ico-h1 CRICKET BOOKS

Life Story of Albert Ward

Published: 2021
Pages: 12
Author: Tebay, Martin
Publisher: Red Rose Books
Rating: 3.5 stars

AWard

This one is something of a departure for Red Rose Books and, given that I understand it has all but sold out already, it would seem a popular one. It is the first in what Martin Tebay hopes will become an occasional series of Interviews With Famous Lancashire Cricketers although not, I should stress, interviews that are carried out by him.

The subject of the first booklet in the series is Albert Ward, a Yorkshireman who played for Lancashire between 1889 and 1904, so entirely within the ‘Golden Age’. There were also seven England caps for Ward including two notable performances in the first and last Test of the historic 1894/95 series, still two of the more remarkable England victories in Ashes history.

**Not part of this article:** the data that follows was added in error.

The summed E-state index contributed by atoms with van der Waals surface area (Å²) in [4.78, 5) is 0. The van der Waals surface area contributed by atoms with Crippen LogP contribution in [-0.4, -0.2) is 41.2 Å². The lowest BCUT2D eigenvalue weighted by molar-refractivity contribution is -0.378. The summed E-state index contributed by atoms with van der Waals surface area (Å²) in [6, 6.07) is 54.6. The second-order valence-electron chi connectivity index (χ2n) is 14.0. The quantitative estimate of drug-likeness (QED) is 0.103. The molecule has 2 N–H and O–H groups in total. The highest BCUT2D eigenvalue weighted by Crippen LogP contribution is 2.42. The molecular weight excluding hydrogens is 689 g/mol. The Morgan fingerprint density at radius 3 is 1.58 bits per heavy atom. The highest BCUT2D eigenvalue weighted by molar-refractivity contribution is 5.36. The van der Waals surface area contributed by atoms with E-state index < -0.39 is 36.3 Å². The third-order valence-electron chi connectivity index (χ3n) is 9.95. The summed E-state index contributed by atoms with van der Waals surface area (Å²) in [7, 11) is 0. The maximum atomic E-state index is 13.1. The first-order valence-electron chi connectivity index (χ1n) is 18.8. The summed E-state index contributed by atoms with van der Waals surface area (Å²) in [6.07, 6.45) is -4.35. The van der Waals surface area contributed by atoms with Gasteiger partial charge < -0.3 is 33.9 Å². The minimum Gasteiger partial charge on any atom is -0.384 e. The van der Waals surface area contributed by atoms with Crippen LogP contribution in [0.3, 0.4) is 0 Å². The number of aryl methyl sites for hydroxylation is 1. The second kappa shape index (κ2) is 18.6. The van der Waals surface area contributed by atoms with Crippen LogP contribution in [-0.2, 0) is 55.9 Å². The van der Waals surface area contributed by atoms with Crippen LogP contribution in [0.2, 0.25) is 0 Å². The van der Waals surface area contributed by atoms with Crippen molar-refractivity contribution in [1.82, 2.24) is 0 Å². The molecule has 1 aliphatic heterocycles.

In 1916 Ward was interviewed by Jimmy Catton, an experienced journalist whose usual byline was ‘Tityrus’, for the Sporting Chronicle. A wide ranging conversation between Catton and Ward makes up the bulk of the booklet.

There is much material on the subject of Ward’s earliest years and, naturally, on his performances in Australia. One of the more interesting questions Catton asks Ward is as to who the best batsman he had seen was. His answer, prefaced by the observation that he had never seen WG Grace in his pomp, was unequivocally Ranji, with honourable mentions for AC MacLaren and Victor Trumper amongst the amateurs, and Billy Gunn, Arthur Shrewsbury and JT Tyldesley from Ward’s professional brethren.

Martin has left Catton’s original text unaltered, although he has added a number of useful footnotes that shed further light on Ward’s story. He also adds a two page introduction, to both Ward and Catton, and a couple of illustrations. The original limited edition of 24 numbered copies (one for each of Ward’s First Class centuries for Lancashire) are all sold, but I believe there may still be a couple of out of series copies still available through Red Rose Books and a handful on their way to Roger Page in Melbourne may not yet all be spoken for.

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